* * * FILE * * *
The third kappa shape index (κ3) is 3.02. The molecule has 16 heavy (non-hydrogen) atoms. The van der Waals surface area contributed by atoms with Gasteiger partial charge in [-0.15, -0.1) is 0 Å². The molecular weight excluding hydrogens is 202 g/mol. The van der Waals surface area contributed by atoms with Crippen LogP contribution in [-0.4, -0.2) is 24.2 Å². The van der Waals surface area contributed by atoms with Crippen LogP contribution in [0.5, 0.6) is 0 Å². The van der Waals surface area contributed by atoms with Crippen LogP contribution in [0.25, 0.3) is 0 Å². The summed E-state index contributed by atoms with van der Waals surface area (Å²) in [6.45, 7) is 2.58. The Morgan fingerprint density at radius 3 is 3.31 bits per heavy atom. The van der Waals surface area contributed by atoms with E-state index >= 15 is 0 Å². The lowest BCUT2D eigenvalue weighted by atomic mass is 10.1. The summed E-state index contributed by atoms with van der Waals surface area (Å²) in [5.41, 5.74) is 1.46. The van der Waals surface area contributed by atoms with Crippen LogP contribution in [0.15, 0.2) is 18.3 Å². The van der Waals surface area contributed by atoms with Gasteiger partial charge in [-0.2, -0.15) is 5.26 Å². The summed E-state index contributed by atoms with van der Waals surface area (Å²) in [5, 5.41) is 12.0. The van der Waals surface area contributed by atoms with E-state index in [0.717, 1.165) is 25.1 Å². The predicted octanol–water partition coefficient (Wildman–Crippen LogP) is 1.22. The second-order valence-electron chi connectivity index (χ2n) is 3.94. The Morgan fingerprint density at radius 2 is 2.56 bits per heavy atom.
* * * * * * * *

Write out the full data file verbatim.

The third kappa shape index (κ3) is 3.02. The molecule has 16 heavy (non-hydrogen) atoms. The van der Waals surface area contributed by atoms with Gasteiger partial charge in [-0.15, -0.1) is 0 Å². The molecular weight excluding hydrogens is 202 g/mol. The van der Waals surface area contributed by atoms with Crippen LogP contribution in [-0.4, -0.2) is 24.2 Å². The van der Waals surface area contributed by atoms with Crippen LogP contribution in [0.5, 0.6) is 0 Å². The van der Waals surface area contributed by atoms with Crippen LogP contribution in [0.25, 0.3) is 0 Å². The summed E-state index contributed by atoms with van der Waals surface area (Å²) in [6.45, 7) is 2.58. The Morgan fingerprint density at radius 3 is 3.31 bits per heavy atom. The van der Waals surface area contributed by atoms with E-state index >= 15 is 0 Å². The lowest BCUT2D eigenvalue weighted by atomic mass is 10.1. The summed E-state index contributed by atoms with van der Waals surface area (Å²) in [5.41, 5.74) is 1.46. The van der Waals surface area contributed by atoms with Crippen LogP contribution in [0.15, 0.2) is 18.3 Å². The van der Waals surface area contributed by atoms with Gasteiger partial charge in [-0.2, -0.15) is 5.26 Å². The summed E-state index contributed by atoms with van der Waals surface area (Å²) in [5, 5.41) is 12.0. The van der Waals surface area contributed by atoms with E-state index in [0.717, 1.165) is 25.1 Å². The predicted octanol–water partition coefficient (Wildman–Crippen LogP) is 1.22. The second-order valence-electron chi connectivity index (χ2n) is 3.94. The Morgan fingerprint density at radius 2 is 2.56 bits per heavy atom.